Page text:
In the wake of the Hockenheim debacle - when Felipe Massa was ordered to move aside for teammate Fernando Alonso - team boss turned TV pundit Eddie Jordan - seen here in the dark days before he got the BBC gig - was positively apoplectic.
Ignoring the fact that having dragged Stefano Domenicali in front of the TV cameras for what we thought might resemble the Spanish Inquisition the Irishman instead had a fit of the giggles and wasted a golden opportunity to put the Ferrari team boss on the spot, there was his righteous indignation on behalf of the sport and its millions of fans.
Amongst the gems uttered that emotional afternoon:
"Ferrari should be ashamed. This was a team order. For me, it is cheating and these two cars should be excluded."
"It was unlawful and was theft. They stole from us the chance of having a wheel-to-wheel contest between the drivers."
"The difference with 2002 was that there was no (team orders) rule then. This is ten times worse."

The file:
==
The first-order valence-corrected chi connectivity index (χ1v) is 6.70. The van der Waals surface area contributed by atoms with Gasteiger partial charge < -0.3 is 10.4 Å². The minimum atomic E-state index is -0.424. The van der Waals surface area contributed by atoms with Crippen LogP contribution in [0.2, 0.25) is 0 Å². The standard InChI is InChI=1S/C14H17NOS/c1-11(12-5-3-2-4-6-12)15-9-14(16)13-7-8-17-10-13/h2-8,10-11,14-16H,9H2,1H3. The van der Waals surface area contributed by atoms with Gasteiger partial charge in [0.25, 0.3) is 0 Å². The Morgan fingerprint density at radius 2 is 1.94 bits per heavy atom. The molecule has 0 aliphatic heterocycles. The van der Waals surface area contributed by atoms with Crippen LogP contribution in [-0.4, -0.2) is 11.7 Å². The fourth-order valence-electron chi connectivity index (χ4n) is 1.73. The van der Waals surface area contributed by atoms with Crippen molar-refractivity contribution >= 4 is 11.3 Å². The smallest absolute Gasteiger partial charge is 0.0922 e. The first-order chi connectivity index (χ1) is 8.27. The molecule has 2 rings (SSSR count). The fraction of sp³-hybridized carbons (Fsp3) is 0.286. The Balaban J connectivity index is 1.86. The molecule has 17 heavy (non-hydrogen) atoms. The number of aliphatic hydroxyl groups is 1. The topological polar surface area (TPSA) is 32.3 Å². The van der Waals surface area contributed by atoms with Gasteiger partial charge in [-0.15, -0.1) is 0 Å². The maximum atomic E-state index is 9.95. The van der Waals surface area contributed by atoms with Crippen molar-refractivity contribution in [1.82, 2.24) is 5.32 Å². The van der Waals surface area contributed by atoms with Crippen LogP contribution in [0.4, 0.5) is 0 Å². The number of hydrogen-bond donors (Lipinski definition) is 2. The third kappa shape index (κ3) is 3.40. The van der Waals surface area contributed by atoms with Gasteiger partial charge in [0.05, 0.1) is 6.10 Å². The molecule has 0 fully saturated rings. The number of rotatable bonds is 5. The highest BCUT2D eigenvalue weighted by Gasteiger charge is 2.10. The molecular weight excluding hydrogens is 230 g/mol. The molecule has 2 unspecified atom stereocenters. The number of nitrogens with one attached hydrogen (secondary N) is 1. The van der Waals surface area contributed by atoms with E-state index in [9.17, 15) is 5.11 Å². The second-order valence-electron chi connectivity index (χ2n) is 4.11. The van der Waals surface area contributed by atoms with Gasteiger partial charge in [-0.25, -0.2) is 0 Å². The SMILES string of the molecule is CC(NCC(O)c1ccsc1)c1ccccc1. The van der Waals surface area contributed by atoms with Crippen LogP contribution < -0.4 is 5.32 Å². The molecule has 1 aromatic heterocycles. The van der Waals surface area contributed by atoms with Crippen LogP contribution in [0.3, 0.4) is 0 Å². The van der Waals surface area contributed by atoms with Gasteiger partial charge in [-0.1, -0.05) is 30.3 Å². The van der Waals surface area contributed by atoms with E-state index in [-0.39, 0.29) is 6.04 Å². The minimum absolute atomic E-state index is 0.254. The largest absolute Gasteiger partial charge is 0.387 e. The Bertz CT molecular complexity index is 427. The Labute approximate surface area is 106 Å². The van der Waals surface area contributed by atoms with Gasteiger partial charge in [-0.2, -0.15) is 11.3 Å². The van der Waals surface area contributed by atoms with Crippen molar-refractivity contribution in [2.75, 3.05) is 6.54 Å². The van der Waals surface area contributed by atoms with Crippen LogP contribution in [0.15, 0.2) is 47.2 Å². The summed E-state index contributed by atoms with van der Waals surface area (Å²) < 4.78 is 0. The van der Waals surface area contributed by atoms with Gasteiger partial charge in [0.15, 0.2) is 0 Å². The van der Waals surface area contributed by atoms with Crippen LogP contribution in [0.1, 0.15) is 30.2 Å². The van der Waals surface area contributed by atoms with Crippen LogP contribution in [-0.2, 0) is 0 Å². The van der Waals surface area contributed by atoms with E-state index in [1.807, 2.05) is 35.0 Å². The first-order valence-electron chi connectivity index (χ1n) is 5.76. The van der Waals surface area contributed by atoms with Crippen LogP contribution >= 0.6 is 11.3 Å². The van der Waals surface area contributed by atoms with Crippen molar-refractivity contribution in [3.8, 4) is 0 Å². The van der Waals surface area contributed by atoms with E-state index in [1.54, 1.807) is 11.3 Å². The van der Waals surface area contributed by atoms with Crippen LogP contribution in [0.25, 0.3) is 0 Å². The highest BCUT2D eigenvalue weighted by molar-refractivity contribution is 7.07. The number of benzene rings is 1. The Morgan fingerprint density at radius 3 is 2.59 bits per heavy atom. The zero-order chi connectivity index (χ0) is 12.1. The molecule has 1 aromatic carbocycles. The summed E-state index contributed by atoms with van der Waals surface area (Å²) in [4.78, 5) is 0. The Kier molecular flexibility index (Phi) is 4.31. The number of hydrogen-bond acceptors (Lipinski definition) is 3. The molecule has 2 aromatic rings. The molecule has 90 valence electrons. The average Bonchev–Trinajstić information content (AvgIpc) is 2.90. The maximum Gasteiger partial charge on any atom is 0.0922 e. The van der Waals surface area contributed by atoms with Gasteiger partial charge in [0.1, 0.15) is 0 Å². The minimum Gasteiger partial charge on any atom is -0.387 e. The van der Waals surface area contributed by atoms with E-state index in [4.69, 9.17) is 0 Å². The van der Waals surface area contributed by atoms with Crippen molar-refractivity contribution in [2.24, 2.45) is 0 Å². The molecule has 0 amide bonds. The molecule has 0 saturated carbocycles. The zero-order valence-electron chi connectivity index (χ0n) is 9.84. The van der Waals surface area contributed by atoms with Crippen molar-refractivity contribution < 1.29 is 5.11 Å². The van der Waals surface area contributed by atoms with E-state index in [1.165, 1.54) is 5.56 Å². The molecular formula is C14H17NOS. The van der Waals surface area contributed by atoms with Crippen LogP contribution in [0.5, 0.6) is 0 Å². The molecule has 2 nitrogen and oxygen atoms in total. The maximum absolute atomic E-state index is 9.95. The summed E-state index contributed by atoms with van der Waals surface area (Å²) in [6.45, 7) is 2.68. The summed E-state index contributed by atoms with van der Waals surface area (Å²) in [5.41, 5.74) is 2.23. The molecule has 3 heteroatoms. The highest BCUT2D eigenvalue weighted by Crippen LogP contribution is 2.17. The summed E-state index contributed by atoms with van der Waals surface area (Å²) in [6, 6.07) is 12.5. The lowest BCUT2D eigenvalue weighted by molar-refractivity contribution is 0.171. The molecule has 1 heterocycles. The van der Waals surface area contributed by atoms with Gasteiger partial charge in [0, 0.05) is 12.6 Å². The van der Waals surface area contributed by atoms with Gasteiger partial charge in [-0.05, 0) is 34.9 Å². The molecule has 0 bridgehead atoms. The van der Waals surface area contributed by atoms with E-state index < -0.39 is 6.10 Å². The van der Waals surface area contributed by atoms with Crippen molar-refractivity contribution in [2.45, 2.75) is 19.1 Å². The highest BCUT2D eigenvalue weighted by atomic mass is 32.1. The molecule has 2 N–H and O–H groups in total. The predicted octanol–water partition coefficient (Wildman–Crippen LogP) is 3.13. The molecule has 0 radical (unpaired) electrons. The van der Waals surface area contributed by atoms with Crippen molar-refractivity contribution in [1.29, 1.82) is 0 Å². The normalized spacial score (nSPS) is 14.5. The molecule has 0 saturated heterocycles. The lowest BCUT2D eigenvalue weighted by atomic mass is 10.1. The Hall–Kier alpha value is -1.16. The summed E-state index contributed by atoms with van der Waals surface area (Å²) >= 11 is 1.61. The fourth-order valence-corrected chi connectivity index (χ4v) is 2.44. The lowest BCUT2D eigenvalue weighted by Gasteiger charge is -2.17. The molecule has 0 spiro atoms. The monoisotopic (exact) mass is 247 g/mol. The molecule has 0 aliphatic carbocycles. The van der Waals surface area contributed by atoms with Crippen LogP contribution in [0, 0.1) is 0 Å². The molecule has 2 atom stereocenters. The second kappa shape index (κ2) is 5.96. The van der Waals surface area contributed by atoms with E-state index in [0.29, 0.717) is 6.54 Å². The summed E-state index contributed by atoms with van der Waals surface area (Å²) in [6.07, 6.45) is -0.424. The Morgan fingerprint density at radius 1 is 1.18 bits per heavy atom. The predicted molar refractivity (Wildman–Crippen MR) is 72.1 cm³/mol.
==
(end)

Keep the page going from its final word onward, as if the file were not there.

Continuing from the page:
Days later, Jordan - having clearly calmed down and forgotten about the shame, cheating and theft - called on the team orders rule to be banned, a curious comment considering his on-screen outburst.
However, fast-forward to Saturday August 28, when the Irishman, having been asked what he hopes will happen at the forthcoming WMSC hearing into the affair, stuns fans (and the Pitpass team) when he replies: "For me it's a forgotten issue... let's move on".
So who exactly nobbled EJ over the summer break, was it Bernie, Maranello's 'Horse Whisperer, who on earth has convinced Mr Angry that the matter should be put to bed?
At Silverstone, Ron Dennis famously cut the wires on Jordan's headphones - once again sending the Irishman into a (faux?) rant.
Considering EJ's volte-face in terms of team orders we would like to know who precisely cut what over the summer break.